ABDELWASE v. GONZALES, 496 F.3d 904 (8th Cir. 2007)

Aziza ABDELWASE, Petitioner, v. Alberto GONZALES, Attorney General of the United States of America, Respondent.

No. 05-3056.United States Court of Appeals, Eighth Circuit.Submitted: February 15, 2007.
Filed: August 7, 2007.

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Elizabeth A. Holmes, Bloomington, MN, for petitioner.

D. Gerald Wilhelm, AUSA, Minneapolis, MN, for respondent.

Before LOKEN, Chief Judge, GRUENDER and BENTON, Circuit Judges.

LOKEN, Chief Judge.

Petitioner Aziza Abdelwase, a citizen of Eritrea who has never lived in that country, entered the United States in 1999 on a temporary visa. Removal proceedings commenced after she applied for asylum, withholding of removal, and relief under the Convention Against Torture. The Immigration Judge (IJ) denied relief and ordered Abdelwase removed to Eritrea. She filed a timely administrative appeal, but the Board of Immigration Appeals (BIA) refused to accept her untimely appeal brief and affirmed the IJ’s decision without opinion. Abdelwase petitions for judicial review of the final agency action. Concluding that substantial evidence on the administrative record as a whole supports the IJ’s decision, we deny the petition.

Abdelwase first argues that the BIA abused its discretion and violated her right to due process when it refused to accept a brief that was untimely filed due to the excusable neglect of her attorney or a third party courier. The applicable regulation provides that, “In its discretion, the [BIA] may consider a brief that has been filed out of time.”8 C.F.R. § 1003.3(c)(1). Here, Abdelwase submitted an untimely brief nearly one year after the IJ’s decision. The BIA refused to accept the brief but did not dismiss the administrative appeal on the procedural ground that a timely appellate brief was not filed, as the regulations authorize. See 8 C.F.R. § 1003.1(d)(2)(i)(E). Instead, two months later, the BIA issued an order affirming the IJ without opinion in accordance with 8 C.F.R. § 1003.1(e)(4)(ii). When the BIA affirms without opinion, the IJ’s decision is the final agency action for purposes of judicial review. See Aden v. Ashcroft, 396 F.3d 966, 967 n. 1 (8th Cir. 2005). Thus, the untimely brief and the BIA’s refusal to consider that brief had no bearing on the final agency action we are reviewing. In these circumstances, Abdelwase was not “actually prejudiced” by the alleged lack of due process. Briones-Sanchez v. Heinauer, 319 F.3d 324, 327 (8th Cir. 2003).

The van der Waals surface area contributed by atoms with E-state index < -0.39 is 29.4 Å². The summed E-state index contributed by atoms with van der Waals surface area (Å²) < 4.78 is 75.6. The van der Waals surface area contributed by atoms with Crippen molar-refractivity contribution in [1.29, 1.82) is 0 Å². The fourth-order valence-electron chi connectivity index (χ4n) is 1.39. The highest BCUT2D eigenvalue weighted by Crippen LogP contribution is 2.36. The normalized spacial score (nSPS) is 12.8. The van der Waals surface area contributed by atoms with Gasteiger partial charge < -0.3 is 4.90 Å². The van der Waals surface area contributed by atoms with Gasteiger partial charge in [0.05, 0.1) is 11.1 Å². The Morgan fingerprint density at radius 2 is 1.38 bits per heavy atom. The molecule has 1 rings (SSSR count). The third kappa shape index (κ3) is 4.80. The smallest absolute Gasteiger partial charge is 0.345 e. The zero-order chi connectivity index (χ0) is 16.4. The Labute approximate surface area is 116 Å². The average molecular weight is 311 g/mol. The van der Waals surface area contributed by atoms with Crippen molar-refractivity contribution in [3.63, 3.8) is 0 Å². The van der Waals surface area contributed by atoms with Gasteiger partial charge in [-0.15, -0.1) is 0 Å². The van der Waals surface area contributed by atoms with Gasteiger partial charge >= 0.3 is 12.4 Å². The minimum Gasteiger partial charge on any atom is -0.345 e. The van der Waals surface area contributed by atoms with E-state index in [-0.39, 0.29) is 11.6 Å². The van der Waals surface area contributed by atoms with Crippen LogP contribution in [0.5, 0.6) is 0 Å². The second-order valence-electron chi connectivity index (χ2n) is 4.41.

Abdelwase next argues that the IJ abused her discretion by finding Abdelwase ineligible for asylum and withholding of removal. The Attorney General has discretion to grant asylum to a refugee, defined as an alien who is unwilling or unable to return to her country of nationality because of past persecution or a well-founded fear of future persecution on account of race, religion, nationality, political opinion, or membership in a social group. See 8 §§ 1101(a)(42)(A); 1158(b)(1)(A). An alien may be granted withholding of removal to a particular country if she shows a clear probability of

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persecution on account of a protected ground. 8 U.S.C. § 1231(b)(3)(A). We review the IJ’s decision for abuse of discretion on the administrative record as a whole. We must uphold that decision unless Abdelwase presented evidence “so compelling that no reasonable factfinder could fail to find the requisite fear of persecution.” INS v. Elias-Zacarias, 502 U.S. 478, 483-84, 112 S.Ct. 812, 117 L.Ed.2d 38 (1992) see 8 U.S.C. § 1252(b)(4).

The IJ found that Abdelwase’s parents were born in the part of Ethiopia that later became Eritrea and fled Ethiopia before she was born. Abdelwase was born and raised in Saudi Arabia. She has never been to Eritrea or Ethiopia. When her father’s employment in Saudi Arabia ended in early 1998, Abdelwase’s family returned to Addis Ababa, Ethiopia, but she remained in Saudi Arabia to finish high school. After graduating, she tried to renew her family’s Ethiopian passport and return to Ethiopia, but the Ethiopian embassy in Riyadh refused to renew the passport because of her Eritrean nationality. In mid-1998, Abdelwase obtained an identification card and Eritrean passport from the Eritrean embassy in Riyadh, but she remained in Saudi Arabia working for a royal family. Her mother told her that her father was arrested in Addis Ababa and deported to Eritrea. (The administrative record includes reports confirming that Ethiopia deported many Eritrean nationals during this period. They were generally welcomed in Eritrea.) Abdelwase accompanied the royal family to the United States in August 1999, traveling on a Saudi Arabian visa. Upon arriving in New York, she escaped and was invited to live with a cousin in Minnesota.